“Everybody says your mind is the most important thing about your body. Your mind and your body. You keep both busy, and by God you’ll be here a long time.”
Walter Breuning, age 114

Three Keys to Finding the Gold in Your Business

Gold is certainly a hot commodity in today’s economy. Any gold you have is worth more today than it was a year ago. I’ll bet you have some gold you’re not even aware of, right there in your own business. Let’s see if we can find it.

If you could make twice the income in half the time, would that be as good as gold to you? Would that increase the value of your business? Sounds like a marketing rant, doesn’t it? Well, there are three basic underlying truths that, once learned and applied, will allow you to make more money while you work less. Here they are.

Simplify

Spend more time on goal-oriented activities, less on non-essentials. You want your daily activities to be adding value to your business and taking you closer to your goals. Block out specific time on your calendar for these activities and make sure they get done first. E-mail, telephone and personal interruptions steal a lot of time. Dedicate specific time to these tasks also; just work hard to keep them from interfering with your goal-directed actions and time. [Read more…]

Ca$h Planning: Key to a Stable and Profitable Business

Like it or not, your ca$h flow picture is a report card on how well you’re managing your business.

Business management includes making sure you have the ca$h you need to cover expenses as they occur. Ca$h flow planning is a must if you want to be in control of your business. It’s only when you’re in control that you can become a stable and profitable business.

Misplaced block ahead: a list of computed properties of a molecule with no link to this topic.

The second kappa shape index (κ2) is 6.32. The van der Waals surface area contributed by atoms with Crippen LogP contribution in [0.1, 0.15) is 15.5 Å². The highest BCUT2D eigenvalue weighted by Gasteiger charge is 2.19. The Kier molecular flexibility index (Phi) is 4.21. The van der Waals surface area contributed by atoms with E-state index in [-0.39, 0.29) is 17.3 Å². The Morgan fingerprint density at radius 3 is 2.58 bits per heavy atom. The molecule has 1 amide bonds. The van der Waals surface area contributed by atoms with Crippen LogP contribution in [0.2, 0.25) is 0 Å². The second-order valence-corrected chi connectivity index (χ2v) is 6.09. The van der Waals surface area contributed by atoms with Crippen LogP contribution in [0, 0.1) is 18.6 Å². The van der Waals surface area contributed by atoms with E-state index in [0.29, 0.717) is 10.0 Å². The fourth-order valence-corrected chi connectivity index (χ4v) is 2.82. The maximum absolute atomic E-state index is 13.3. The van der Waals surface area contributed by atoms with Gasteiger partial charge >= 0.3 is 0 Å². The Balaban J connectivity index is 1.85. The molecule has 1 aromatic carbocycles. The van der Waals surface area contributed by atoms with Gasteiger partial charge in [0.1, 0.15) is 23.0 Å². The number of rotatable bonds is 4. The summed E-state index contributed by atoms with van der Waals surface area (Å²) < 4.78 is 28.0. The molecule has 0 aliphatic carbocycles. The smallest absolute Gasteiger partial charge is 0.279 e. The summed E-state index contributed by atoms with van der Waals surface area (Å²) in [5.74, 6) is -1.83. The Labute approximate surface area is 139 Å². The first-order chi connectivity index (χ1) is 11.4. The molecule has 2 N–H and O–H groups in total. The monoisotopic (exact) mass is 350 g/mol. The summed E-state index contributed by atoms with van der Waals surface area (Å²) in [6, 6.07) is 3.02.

Good ca$h planning requires review of historical financial information, including a look at business cycle and sa/es cycle. Cred1t policies and practices, marketing plans, periodic expenses, de6t and ca$h access need to be considered as well. The concept is to control what can be controlled and to manage what can’t.

In order to do that, you will need accurate and timely information and know how to interpret what you see.

Ca$h Planning Basics: [Read more…]

Have Fun and Make Money

In working with small business owners for many years I’ve learned that committing things to paper is hard for a lot of you. You probably didn’t like doing homework either. It was necessary, however, in order for you to move up to the next level.

It’s the same in business. Writing an Operating Plan is the result of having thought through all of its elements and deciding, at least for the short term, on a course of action.

Although I provide a template, each client has total freedom to change it to best serve their needs. Sam, who is a financial services provider, wrote the following Operating Plan for his business. I’m sharing it in the hopes of inspiring you to write your own.

Sam has the right idea at the very start. He knows the purpose of this business is to “have fun and make money”. [Read more…]